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|Title:||Genetic conversion of feed barley varieties to malting types|
|Citation:||Proceedings of the 9th International Barley Genetics Symposium, 20-26 June, 2004|
|Conference Name:||International Barley Genetics Symposium (9th : 2004 : Brno, Czech Republic)|
|Elysia J Vassos, Andrew R Barr, Diane Mather, Jason K Eglinton|
|Abstract:||Malting barley breeding programs have typically applied conservative strategies for the introgression of traits from non-malting germplasm, and this traditional approach can be considered as recognition for the genetic complexity of malt quality. However, these strategies intrinsically limit the rate of genetic gain for adaptation and the drought conditions in Australia have recently highlighted the superior adaptation of feed varieties, particularly in low rainfall environments. This paper presents preliminary results from a novel strategy that tests a new paradigm for breeding malting barley. The project aims to introduce key malting quality genes from a range of elite international malting varieties into the well adaptated feed variety Keel, while maintaining the superior adaptation and agronomic profile of the feed barley. This strategy implies that the genetics of malting quality is now better understood than the genetics of adaptation. Keel was used as the recurrent parent to produce backcross lines containing the key quality genes from Alexis, Haruna nijo and AC Metcalfe. The BC₁ and BC₂ generations for each introgression stream were screened using molecular markers for a range of malt quality loci. The subsequent populations were evaluated in double row trials in the 2002 and 2003 season. Agronomic selection was applied to identify individuals exhibiting the Keel phenotype, the subsequent grain samples were evaluated for grain size and NIR predicted malt quality. Populations derived from intercrosses between the introgression streams have also been developed, to pyramid the malt quality genes from the three international varieties into a Keel genetic background. The agronomic and malting quality profiles of this germplasm will be presented, and the prospects for developing malting quality barley using this novel breeding strategy will be discussed. Selected individuals were screened as BC₁F₂ single plants to identify individuals homozygous for the target loci. Elite lines were identified and promoted for further agronomic evaluation in yield plots in the 2003 season. Selected BC₁F₂ individuals were used to develop BC₂ generations for each of the introgression streams. This germplasm is currently in a double row trial for agronomic and predicted malt quality evaluation.|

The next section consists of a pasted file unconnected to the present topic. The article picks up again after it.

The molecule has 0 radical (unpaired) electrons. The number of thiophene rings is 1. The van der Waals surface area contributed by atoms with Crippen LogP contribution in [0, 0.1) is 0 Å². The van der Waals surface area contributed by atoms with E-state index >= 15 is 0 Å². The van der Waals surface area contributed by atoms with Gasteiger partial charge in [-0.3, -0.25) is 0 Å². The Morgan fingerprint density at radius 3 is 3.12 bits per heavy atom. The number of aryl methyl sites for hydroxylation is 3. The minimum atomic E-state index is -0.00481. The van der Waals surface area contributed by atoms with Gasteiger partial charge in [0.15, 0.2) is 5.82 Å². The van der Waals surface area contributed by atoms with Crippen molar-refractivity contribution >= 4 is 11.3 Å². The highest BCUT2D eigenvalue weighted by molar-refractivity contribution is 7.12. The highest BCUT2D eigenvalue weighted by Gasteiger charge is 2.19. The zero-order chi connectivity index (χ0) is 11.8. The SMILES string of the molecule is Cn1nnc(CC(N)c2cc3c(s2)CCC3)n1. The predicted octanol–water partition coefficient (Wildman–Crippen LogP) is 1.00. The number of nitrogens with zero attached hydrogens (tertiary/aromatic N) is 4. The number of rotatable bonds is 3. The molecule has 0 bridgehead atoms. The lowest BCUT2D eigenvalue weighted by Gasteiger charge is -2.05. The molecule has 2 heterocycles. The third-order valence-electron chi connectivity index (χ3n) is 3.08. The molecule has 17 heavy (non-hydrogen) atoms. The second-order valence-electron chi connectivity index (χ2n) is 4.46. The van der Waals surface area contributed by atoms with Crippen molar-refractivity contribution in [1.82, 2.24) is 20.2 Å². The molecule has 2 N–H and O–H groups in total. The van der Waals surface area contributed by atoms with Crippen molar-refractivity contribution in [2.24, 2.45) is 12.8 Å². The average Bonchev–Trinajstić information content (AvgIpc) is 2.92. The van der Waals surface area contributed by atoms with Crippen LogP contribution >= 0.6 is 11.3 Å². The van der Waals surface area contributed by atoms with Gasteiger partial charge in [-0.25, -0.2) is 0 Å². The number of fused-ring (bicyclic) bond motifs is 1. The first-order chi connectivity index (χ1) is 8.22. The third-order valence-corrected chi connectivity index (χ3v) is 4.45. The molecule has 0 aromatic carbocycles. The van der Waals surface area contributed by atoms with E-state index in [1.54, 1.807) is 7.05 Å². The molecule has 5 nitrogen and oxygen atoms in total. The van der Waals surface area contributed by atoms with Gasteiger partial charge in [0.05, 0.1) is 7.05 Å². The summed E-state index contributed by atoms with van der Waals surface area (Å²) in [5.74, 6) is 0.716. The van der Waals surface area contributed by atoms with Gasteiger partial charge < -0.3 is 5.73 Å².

|Appears in Collections:||Agriculture, Food and Wine publications|
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